Accessibility statement

The Politics of the Permissive Society: Britain, 1957-74

Tutor: Mark Roodhouse

Module type:  Special Subject

Module code: HIS00036H

It is widely believed that a revolution in British social attitudes and behaviour took place during the 1960s. In popular accounts of the period this revolution amounted to the discovery of ‘sex, drugs n rock n roll’ by the young. Unlike a political revolution there was no single event that marked the beginning of these changes which many felt reached their apogee in Summer 1967 (the so-called Summer of Love), although many contemporary commentators pointed to the 1960 trial of Penguin Books for publishing an unexpurgated version of the novel Lady Chatterley’s Lover. Many would agree with the poet Philip Larkin that ‘Sexual intercourse began / In nineteen sixty-three / (Which was rather late for me)? / Between the end of the Chatterley ban / And the Beatles’ first LP’. Commentators believed that such changes in social attitudes and behaviours marked the end of Christian Britain and its replacement by a secular society. Unsurprisingly, there were fervent debates about the merits and demerits of permissiveness which heralded the start of what have been dubbed the culture wars of the late twentieth century.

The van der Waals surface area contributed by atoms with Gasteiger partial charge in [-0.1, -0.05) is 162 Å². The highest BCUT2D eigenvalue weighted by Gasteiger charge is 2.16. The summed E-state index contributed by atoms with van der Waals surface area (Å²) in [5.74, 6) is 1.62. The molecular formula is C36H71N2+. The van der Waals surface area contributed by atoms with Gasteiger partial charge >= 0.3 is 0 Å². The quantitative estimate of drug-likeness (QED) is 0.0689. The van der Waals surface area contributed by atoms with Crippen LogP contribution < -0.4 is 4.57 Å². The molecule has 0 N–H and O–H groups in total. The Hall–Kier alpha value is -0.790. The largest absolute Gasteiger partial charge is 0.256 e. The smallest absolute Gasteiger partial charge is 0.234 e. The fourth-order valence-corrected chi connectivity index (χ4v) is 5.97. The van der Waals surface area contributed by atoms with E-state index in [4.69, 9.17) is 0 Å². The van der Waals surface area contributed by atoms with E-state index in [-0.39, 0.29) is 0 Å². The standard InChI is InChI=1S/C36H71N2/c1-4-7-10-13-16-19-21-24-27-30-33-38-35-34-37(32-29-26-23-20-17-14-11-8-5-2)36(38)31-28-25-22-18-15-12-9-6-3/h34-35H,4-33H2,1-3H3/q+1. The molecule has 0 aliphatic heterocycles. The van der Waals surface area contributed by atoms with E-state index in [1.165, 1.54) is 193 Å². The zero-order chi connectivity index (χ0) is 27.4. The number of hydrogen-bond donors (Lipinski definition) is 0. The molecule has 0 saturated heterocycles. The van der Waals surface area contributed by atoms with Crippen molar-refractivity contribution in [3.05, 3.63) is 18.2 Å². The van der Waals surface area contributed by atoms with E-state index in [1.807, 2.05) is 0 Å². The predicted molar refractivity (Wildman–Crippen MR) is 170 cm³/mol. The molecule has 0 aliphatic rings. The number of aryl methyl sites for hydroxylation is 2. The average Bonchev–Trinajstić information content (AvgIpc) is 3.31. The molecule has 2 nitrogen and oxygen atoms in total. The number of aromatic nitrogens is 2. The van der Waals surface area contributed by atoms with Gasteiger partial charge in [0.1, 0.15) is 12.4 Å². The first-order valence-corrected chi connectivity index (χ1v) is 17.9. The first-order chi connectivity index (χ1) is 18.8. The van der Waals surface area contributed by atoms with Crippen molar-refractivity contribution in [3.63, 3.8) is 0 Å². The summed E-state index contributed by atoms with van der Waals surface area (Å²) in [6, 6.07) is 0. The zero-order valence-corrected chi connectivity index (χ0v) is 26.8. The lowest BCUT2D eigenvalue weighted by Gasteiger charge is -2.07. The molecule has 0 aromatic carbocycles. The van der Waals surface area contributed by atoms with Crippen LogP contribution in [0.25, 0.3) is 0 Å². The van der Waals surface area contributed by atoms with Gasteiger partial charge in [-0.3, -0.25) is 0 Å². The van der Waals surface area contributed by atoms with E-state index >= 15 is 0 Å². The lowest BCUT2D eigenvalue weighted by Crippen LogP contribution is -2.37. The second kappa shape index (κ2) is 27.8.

Over the past ten years historians have begun to study the supposed cultural revolution of the Sixties which gave birth to the permissive society. Through studying the developing secondary literature and a variety of primary source materials that will include film, television, novels and oral testimony as well as official papers, memoirs and autobiographies, we will ask whether social attitudes and practices changed during this period and whether these changes amounted to a social revolution. We will also try to understand the historical forces driving these changes, focusing in particular on the transformative role of ideas and politics and considering whether these changes are best understood as a revolution from above.  Did that much discussed entity ‘the establishment’ give British youth permission to challenge the tenets of public morality? And if they did, why did they?

The provisional outline of titles for the seminars is as follows:

  1. Interpreting change
  2. Contemporary views
  3. Swinging London, swinging Sixties?
  4. Sex, drugs n rock n roll
  5. A new morality?
  6. Affluence and permissiveness
  7. Youthquake
  8. Loosed women?
  9. Culture for the masses
  10. The death of Christian Britain
  11. Law and morality
  12. Trusting the people
  13. Civilizing society
  14. Dismembering the Christian state
  15. Policing morals
  16. The new puritans
  17. Conclusions

Procedural work for the thematic seminars will be assigned throughout the term. Every student, working in groups of three, will be expected to run one of the seminars. Students will be required to write one procedural essay and two source commentaries for which they will receive written feedback with an opportunity to discuss the essay during student hours.